Though I share Steve's sentiments on the anti-researcher bias, and I
agree with Gary's yin-yang conclusion, I really hate the question itself.

The disclosure question itself *presumes* that the current state of the
industry (defective products) is economically efficient.  The premise
absolves vendors *and* customers of any role or responsibility in
improving efficiency [I'm of the opinion that organic security would be
economically beneficial].

The question presumes that The Issue with vulnerabilities is either 
squelching the researchers (the researcher as pimp view) or promoting 
detailed disclosures (the researcher as super hero view).

I am much more interested in why vendors make defective products and why 
customers accept this level of quality, and lots of related questions.

So, in reference to Gary's "breaking story," why was the Gary McGraw
automaton not able to deal with the icy walk?  Is the severe structural
damage and hours of surgical correction more cost effective than what
any anti-ice protections would have cost?  Those are the Good Questions.
  Asking whether the disclosure of the icy exploit is good or bad is the
Wrong Question.


Stuart Moore

Steven M. Christey wrote:
> On Tue, 27 Feb 2007, J. M. Seitz wrote:
>> Always a great debate, I somewhat agree with Marcus, there are plenty of
>> "pimps" out there looking for fame, and there are definitely a lot of them
>> (us) that are working behind the scenes, taking the time to help the vendors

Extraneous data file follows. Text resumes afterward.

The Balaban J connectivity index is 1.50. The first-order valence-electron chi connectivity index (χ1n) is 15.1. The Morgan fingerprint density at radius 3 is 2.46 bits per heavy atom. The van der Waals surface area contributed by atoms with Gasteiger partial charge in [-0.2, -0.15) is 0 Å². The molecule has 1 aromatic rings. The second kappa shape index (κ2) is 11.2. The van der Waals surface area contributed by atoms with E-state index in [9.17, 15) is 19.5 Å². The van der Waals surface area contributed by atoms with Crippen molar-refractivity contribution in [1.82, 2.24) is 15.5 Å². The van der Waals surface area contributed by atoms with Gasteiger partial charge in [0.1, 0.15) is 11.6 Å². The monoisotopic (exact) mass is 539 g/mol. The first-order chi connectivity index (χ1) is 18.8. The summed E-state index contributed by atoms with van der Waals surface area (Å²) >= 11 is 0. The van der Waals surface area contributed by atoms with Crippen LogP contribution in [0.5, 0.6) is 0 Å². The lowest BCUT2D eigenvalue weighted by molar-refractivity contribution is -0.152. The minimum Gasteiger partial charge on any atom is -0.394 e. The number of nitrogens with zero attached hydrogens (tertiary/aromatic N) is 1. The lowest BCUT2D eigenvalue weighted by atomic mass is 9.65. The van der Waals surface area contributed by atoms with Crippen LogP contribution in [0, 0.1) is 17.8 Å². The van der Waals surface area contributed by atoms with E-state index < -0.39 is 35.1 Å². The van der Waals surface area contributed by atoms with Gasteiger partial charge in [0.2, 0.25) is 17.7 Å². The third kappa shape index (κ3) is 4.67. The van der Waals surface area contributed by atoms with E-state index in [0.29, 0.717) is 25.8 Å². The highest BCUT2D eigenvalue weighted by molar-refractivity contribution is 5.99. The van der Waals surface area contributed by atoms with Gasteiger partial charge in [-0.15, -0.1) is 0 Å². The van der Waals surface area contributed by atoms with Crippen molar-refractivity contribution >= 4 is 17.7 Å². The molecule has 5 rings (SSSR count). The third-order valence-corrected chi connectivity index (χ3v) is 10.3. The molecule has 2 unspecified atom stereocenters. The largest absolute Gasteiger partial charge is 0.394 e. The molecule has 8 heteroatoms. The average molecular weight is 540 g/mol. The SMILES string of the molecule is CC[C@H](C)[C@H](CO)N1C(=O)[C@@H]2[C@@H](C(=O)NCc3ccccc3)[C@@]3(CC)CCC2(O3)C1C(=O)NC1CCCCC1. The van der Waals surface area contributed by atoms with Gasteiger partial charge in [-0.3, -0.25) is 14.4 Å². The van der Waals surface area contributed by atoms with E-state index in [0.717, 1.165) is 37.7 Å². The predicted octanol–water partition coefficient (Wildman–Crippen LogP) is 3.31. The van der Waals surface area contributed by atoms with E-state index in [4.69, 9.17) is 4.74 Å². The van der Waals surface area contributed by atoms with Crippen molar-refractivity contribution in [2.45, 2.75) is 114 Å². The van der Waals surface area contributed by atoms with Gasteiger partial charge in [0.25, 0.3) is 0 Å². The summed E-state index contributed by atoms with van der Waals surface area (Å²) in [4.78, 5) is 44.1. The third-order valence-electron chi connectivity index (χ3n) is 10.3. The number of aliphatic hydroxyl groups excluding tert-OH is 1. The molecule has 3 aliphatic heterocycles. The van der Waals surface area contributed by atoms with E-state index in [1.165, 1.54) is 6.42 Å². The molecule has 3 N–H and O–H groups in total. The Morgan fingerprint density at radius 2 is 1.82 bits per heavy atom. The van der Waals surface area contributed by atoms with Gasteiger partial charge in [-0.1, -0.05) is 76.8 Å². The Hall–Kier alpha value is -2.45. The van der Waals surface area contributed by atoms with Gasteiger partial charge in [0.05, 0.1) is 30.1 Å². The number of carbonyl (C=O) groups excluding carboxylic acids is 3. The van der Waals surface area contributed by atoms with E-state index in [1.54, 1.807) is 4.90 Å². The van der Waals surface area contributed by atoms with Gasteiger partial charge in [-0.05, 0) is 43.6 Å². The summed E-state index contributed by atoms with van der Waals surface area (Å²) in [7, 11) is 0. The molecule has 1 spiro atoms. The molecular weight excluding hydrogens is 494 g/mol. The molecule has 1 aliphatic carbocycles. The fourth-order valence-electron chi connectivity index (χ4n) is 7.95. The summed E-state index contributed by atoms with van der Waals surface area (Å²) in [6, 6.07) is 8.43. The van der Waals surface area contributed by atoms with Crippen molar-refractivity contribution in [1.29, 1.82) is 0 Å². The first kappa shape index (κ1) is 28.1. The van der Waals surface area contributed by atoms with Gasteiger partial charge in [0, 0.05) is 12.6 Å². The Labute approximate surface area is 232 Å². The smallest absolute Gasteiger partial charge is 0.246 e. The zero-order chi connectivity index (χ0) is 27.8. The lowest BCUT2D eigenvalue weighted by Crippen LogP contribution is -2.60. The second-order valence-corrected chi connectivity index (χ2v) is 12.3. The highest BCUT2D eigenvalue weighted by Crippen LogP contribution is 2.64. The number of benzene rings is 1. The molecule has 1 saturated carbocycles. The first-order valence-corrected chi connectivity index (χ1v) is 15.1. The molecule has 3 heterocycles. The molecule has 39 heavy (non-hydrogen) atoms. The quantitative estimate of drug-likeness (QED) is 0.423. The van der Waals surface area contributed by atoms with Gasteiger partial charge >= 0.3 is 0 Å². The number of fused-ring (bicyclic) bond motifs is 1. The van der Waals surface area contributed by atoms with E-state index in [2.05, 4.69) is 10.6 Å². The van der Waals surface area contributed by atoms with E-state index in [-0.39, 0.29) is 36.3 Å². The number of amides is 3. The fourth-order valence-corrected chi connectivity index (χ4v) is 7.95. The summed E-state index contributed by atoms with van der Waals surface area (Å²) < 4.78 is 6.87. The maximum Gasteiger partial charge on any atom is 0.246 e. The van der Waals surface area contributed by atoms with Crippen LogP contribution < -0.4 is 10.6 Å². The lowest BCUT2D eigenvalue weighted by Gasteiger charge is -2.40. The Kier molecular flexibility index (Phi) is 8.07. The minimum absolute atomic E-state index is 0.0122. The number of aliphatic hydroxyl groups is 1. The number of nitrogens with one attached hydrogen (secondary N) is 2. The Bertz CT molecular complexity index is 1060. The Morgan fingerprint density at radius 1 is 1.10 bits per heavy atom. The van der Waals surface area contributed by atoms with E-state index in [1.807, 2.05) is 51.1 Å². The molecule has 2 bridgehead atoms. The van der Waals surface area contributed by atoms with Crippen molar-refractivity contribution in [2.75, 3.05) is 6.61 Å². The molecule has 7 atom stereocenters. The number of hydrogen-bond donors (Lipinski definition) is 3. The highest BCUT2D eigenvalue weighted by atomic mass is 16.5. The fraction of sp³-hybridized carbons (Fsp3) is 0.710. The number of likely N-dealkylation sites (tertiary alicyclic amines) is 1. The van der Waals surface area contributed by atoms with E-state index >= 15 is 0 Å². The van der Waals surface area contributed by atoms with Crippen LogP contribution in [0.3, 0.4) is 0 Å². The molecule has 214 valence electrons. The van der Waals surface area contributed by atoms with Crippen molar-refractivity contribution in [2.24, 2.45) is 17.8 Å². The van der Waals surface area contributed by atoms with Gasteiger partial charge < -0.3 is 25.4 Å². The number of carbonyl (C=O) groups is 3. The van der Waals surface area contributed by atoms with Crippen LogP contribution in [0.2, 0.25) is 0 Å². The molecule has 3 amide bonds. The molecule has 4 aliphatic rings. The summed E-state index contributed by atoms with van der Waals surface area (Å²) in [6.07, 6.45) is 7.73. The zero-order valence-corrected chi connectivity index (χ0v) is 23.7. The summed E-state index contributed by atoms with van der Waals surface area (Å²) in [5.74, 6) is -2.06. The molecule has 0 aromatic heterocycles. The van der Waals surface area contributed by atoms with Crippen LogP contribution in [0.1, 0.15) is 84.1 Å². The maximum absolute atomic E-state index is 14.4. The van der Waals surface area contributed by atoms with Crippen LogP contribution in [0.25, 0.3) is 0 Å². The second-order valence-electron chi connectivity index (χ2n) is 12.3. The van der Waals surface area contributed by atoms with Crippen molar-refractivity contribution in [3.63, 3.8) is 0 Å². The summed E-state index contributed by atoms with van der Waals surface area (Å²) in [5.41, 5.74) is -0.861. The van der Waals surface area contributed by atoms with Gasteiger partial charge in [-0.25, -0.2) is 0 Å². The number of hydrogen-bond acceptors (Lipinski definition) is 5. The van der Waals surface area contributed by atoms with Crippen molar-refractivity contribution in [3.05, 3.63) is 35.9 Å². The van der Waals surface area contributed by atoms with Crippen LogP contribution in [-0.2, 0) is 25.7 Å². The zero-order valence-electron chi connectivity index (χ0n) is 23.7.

>> and to stay somewhat out of the limelight.
> Do the people who write the books to avoid the vulns, sell the tools, and
> give talks at conferences stay out of the limelight as well?  What about
> all those podcasts?  They should be discounted too, since they're clearly
> pimping something.  They must have ulterior motives.  Don't get me started
> on those rabble-rousers who complain about voting machine security.
> Not that I don't have issues with how disclosure happens sometimes, but
> the anti-researcher sentiment that castigates them based on "looking for
> fame" by people who are themselves "famous" strikes me as a bit
> hypocritical.  Why do we know that Marcus designed the White House's first
> firewall?  'cause he told us, that's why.
> We're very lucky that assumed fame-hunters like Cesar Cerrudo and David
> Maynor have decided that they won't bother telling the vendor about vulns
> they find because of all the trouble it gets them into.  It's quite
> unfortunate that Litchfield has almost single-handedly dared to question
> Oracle's claim that it's unbreakable.  Perhaps we would prefer that these
> pimpers stop giving us disclosure timelines that show that they notified
> vendors about issues months or YEARS before the vendors actually got
> around to fixing them.  We can go back to security through obscurity, the
> old fashioned way, by lawsuits and threats.  Like what happened at Black
> Hat last week, but with less press.
> Basically, I have an issue with the criticism of this aspect of researcher
> "pimpage" when it's usually the pot calling the kettle black, when most of
> us are getting paid one way or another for this work, and there's a
> pervasive inability to recognize that many such researchers feel forced to
> disclose when the vendor still does nothing.  And many researchers aren't
> in it for the fame, which is the assumption that the pimpage argument is
> based on.
> Sorry, must be a case of the Mondays combined with this building up over a
> year or two.  The vuln researchers are the only parts of this business who
> get no respect.
> - Steve

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